Astros in AFL: Reed ready to show off power
Slugger working on defense, facing advanced left-handed pitching
No college player had a better 2014 season than A.J. Reed. He led NCAA Division I in homers (23), slugging percentage (.735) and OPS (1.211) at Kentucky. He also won 12 games as the Wildcats' No. 1 starter, becoming the first person ever to top the Southeastern Conference in both long balls and victories.
No Minor League player had a better 2015 season than A.J. Reed either. The Astros first baseman led the Minors in runs (113), homers (34), RBIs (127), total bases (320), slugging (.612) and OPS (1.044). He won the high Class A California League MVP award and continued to mash after a promotion to Double-A Corpus Christi, hitting .332 with 11 homers in 53 games.
"It was a great year," said Reed, the 42nd overall selection (second round) in the 2014 Draft. "The thing for me was I was just really excited to help two teams, make the playoff run at Corpus and help the team at Lancaster while I was there. It's just going out there and playing hard every day and playing your best. I just couldn't have asked for much more."
Now his next challenge is the Arizona Fall League. Playing for the Glendale Desert Dogs, Reed is batting .250 (8-for-32) with one home run and six walks in his first nine games.
Regardless of wherever his AFL numbers wind up, Reed already has proven he can hit. He has uncommon left-handed power and the patience to wait for pitches he can drive and take walks if he doesn't get them. His main points of emphasis with the Desert Dogs are to get more at-bats against advanced lefty pitching and to work on his defense.
Though he excelled on the mound as an amateur -- the Mets actually drafted him in the 25th round as a high school pitcher in 2011 -- Reed knew he was destined to focus on slugging in pro ball. He said he doesn't try to think along with the pitchers he faces, but his experience helps him with his mindset.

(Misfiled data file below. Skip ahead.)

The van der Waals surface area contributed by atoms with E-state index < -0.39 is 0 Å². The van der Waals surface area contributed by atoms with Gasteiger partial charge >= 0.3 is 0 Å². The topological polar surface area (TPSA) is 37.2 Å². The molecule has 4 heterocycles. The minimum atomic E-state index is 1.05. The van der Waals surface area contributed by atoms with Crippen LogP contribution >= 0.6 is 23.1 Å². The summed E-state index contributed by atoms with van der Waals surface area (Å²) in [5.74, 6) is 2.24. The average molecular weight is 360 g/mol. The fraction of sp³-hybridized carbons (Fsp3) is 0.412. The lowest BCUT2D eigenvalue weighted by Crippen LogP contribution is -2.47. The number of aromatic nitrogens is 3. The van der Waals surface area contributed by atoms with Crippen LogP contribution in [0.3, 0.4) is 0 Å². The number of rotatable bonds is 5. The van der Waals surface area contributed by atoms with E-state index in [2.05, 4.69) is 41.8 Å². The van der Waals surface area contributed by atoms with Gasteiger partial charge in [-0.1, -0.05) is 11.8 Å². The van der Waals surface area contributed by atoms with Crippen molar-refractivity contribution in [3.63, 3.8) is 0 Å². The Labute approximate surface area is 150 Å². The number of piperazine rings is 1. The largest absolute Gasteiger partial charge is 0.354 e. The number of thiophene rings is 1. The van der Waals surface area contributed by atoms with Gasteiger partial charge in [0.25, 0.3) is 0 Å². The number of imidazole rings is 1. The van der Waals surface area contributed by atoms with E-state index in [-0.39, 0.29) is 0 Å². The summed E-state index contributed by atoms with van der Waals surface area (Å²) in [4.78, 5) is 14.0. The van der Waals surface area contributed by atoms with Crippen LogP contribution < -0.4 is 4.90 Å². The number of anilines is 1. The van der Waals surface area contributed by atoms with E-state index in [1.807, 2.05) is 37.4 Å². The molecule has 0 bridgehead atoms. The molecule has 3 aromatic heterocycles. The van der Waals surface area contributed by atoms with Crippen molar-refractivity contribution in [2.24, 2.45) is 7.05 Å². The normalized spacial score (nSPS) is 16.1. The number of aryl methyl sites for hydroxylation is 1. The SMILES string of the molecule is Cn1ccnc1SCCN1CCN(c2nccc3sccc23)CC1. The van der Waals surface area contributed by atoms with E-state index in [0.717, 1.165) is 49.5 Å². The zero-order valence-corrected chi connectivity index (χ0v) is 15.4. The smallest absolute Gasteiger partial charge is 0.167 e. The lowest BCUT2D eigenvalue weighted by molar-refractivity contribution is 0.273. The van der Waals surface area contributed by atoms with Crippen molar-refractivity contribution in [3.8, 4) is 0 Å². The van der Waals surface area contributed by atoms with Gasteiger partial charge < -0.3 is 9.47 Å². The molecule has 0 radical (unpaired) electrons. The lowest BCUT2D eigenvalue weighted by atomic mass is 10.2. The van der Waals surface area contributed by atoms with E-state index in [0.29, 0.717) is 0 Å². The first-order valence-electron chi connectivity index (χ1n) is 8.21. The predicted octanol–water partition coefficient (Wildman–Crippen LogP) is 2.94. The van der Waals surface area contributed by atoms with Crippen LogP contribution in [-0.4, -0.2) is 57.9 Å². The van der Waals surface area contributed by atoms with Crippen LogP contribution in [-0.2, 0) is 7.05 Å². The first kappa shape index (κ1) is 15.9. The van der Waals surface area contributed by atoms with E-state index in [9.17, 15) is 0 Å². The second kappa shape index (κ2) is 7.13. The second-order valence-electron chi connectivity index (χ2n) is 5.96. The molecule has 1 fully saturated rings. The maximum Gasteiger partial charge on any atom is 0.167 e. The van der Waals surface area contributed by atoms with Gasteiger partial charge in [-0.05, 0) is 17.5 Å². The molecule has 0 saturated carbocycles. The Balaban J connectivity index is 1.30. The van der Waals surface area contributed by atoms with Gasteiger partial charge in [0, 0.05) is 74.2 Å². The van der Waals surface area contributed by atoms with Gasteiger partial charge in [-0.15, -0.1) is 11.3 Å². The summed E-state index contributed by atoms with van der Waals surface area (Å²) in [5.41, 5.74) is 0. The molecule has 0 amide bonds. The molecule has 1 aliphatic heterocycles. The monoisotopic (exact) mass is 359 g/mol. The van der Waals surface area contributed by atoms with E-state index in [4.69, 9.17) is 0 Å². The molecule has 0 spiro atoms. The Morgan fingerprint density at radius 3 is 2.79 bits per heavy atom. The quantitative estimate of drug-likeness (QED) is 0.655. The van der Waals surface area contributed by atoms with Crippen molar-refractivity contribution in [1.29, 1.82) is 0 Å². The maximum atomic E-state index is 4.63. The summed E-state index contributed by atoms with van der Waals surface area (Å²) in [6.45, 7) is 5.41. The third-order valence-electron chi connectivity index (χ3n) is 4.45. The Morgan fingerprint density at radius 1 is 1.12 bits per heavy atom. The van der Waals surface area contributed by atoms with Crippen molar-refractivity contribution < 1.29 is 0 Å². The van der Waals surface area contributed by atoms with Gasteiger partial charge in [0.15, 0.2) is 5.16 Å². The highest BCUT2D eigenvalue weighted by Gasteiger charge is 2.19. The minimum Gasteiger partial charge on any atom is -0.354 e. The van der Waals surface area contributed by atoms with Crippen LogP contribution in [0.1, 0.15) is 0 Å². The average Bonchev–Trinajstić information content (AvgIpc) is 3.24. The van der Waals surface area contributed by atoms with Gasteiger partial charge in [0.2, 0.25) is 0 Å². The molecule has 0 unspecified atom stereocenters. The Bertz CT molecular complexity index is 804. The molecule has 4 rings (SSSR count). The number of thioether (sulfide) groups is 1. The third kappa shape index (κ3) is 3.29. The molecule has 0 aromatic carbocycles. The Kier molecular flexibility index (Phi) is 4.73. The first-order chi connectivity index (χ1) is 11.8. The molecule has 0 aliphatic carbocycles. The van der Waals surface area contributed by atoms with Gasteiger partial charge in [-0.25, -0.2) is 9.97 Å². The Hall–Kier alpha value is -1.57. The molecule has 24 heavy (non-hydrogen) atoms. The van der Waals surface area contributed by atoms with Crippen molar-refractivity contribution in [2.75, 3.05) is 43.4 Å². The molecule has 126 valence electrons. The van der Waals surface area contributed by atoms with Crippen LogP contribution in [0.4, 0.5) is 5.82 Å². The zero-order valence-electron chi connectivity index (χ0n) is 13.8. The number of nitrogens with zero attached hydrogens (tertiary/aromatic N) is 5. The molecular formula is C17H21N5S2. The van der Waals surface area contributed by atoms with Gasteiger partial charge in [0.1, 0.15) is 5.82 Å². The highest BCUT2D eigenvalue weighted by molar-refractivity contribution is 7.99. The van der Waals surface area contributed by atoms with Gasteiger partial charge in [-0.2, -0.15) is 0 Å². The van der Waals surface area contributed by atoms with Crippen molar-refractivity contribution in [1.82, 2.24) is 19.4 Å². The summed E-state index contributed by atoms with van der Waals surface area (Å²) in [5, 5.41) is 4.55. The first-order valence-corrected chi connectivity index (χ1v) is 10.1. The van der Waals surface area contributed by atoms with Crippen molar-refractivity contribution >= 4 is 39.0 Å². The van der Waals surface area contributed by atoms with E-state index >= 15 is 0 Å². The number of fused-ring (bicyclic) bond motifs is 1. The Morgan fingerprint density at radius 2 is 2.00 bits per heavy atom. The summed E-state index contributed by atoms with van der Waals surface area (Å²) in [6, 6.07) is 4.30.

"The biggest thing for me as being a pitcher is I understand how hard hitting is," Reed said. "So I think that gives me a little advantage there where I don't get on myself quite as much or get down if I'm in slump because I understand what pitchers can do to hitters."
Astros hitters in the Fall League
• J.D. Davis, 3B -- Like Reed, Davis was a two-way player in college who put up big numbers at hitter-friendly Lancaster during his first full pro season. A 2014 third-round choice from Cal State Fullerton, he batted .289/.370/.520 with 26 homers and 101 RBIs in 120 games at high Class A. Besides his obvious power, he also has a strong arm that delivered mid-90s fastballs when he pitched in relief at Fullerton.
• Derek Fisher, OF -- Another college hitter from the early rounds (supplemental first) of the 2014 Draft, the Virginia product hit .275/.364/.483 with 22 homers and 31 steals in 123 games between two Class A stops this year. His hitting ability, power and speed all grade as solid tools.
• Chan Moon, INF -- Signed out of Korea six years ago, he batted .272/.358/.364 with 22 steals in 100 games (mostly at Double-A) in 2015. His speed is his lone plus tool.
Astros pitchers in the Fall League
• Chris Cotton, LHP -- A 14th-round choice from Louisiana State in 2013, he advanced to Triple-A this year while recording a 2.60 ERA and a 72/19 K/BB ratio in 69 1/3 innings between three stops. His best pitch is his changeup, which he sets up with an 87-92 mph fastball.
• Brian Holmes, LHP -- He has allowed just one run through his first three AFL starts after going 8-7 with a 4.26 ERA and 115 strikeouts in 101 1/3 innings this season between high Class A and Double-A. His ability to mix four pitches got him drafted in the 13th round out of Wake Forest in 2012.
• Albert Minnis, LHP -- Yet another college lefty, he was picked in the 25th round out of Wichita State in 2013. Employing an 88-92 mph sinker and a slider, he had a 4.07 ERA and 46 whiffs in 55 1/3 innings between three levels (mostly in high Class A) in 2015.
• Keegan Yuhl, RHP -- He opened eyes with his 2015 performance, recording a 1.74 ERA and an 87/25 K/BB ratio in 98 1/3 innings for two Class A clubs. A 35th-rounder in 2014 from Concordia University (Calif.), he works mostly with a low-90s fastball and a splitter.